Students must notify SEA in writing of their intent to withdraw from the program. The following refund policies apply:
- 61 days or more before program start date = 100% refund, less $750 deposit
- 60 – 31 days before program start date = 50% refund, less $750 deposit
- 30 days or less before program start date, or after program start date = no refund
All application fees are non-refundable.
While the shore component is one of the hallmarks of SEA Semester – providing important preparation for a successful ocean voyage – not surprisingly, students look forward to the day they ship out.
As your time in Woods Hole comes to an end, you’ll feel a mix of excitement and perhaps some trepidation as well. You and your shipmates may ask, “Can we really do this?” Because of the intentional design of all SEA Semester programs, you can be confident that the answer is, “Yes!”
The sea component of SEA Semester immediately immerses you in applying practically what you have just learned in the classroom on shore. As you set sail, you take on three roles: student, crewmember, and researcher. Life at sea is full as you take ocean measurements and samples; participate in classes; stand a watch as part of an around-the-clock schedule, on deck and in lab; and assist with navigation, engineering, meal preparation, and cleaning. Depending on the voyage, you may also make port calls – an opportunity to break from the rhythm of life at sea and to visit a foreign destination, not as a tourist, but as a working sailor and researcher.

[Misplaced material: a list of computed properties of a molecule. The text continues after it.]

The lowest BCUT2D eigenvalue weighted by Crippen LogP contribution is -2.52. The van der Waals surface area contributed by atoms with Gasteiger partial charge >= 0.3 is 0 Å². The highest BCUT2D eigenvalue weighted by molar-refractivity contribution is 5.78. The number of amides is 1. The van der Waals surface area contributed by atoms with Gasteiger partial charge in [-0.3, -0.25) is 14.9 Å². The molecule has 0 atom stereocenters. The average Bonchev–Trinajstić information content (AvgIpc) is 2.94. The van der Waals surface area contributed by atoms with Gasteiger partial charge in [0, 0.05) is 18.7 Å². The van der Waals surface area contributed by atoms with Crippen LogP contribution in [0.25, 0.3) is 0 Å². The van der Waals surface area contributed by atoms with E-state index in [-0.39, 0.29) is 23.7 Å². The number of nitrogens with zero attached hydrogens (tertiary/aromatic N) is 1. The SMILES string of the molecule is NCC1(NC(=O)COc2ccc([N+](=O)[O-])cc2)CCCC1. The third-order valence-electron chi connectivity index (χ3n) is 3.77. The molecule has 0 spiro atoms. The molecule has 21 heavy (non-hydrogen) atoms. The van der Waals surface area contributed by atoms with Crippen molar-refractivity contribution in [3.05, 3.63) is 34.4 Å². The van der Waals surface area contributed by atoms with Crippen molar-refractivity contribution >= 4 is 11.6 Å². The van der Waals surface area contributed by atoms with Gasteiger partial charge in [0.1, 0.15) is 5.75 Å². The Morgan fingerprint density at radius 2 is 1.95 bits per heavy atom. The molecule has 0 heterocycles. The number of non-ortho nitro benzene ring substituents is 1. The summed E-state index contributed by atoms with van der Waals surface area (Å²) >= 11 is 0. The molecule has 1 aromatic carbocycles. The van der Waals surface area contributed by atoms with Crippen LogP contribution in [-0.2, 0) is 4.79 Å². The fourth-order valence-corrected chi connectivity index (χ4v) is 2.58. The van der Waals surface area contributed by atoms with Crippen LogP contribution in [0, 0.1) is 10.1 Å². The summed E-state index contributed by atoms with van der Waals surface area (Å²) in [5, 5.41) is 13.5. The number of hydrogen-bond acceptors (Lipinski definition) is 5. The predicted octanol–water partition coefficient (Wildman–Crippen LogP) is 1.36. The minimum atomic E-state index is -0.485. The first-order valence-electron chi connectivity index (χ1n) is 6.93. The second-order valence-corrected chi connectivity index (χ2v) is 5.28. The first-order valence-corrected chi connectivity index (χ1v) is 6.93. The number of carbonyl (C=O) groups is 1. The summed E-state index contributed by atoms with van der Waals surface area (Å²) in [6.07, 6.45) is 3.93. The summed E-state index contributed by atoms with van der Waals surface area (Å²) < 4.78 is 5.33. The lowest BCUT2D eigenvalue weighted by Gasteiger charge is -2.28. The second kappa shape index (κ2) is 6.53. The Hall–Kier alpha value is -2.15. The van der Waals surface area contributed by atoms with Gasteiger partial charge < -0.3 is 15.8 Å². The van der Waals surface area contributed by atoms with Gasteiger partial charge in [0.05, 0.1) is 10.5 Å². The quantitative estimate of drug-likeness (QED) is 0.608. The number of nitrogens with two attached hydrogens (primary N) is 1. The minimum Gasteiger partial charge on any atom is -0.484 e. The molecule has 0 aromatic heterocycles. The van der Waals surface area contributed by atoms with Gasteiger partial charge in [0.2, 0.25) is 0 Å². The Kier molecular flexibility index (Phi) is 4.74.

Privacy and sleep are both limited aboard ship, yet there is always time for personal reflection. Teamwork takes precedence as you assume increasing levels of responsibility for the well-being of your shipmates and the ship itself. “Ship, shipmate, self” will be your new mantra, representing a shift in priorities for all on board. A phased leadership approach over the course of your time at sea will allow you to gradually assume the majority of shipboard responsibilities under the watchful eye of the professional crew. Near the end of every program, each student will lead a complete watch cycle as part of a rewarding final capstone experience.
When you step off one of our ships, you’ll take away self-confidence, lifelong friends, a toolbox of skills and knowledge, and a sense of direction that will serve you far beyond your voyage.
"Life at sea is concentrated: every moment holds more substance, texture, and complexity than I am ever aware of on land. Tapping in to the rhythms of a ship, you slip like a cog into a well-oiled machine: each part has purpose, and together things run smoothly. This environment is one where actions have meaning, repercussions are real, and each moment teaches the meaning and value of hard work done well. At sea I learn that I am capable of much more than I give myself credit for.” SARAH WHITCHER, Clark University, Biology Major
SEA Semester: Ocean Exploration carries 17 semester hour credits from Boston University for successful completion of the program.
Prereq: Admission to SEA Semester.
Relationship between humans and the sea. History, literature and art of our maritime heritage. Ships as agents of contact change. Political and economic challenges of contemporary marine affairs. Destination-specific focus.
Prereq: Admission to SEA Semester.
Learn the fundamentals of sailing ship operation, in preparation for direct application at sea. Navigation (piloting, celestial and electronic), weather, engineering systems, safety, and sail theory. Participate as an active member of the ship’s crew on an offshore voyage.
(Previously titled Practical Oceanography I)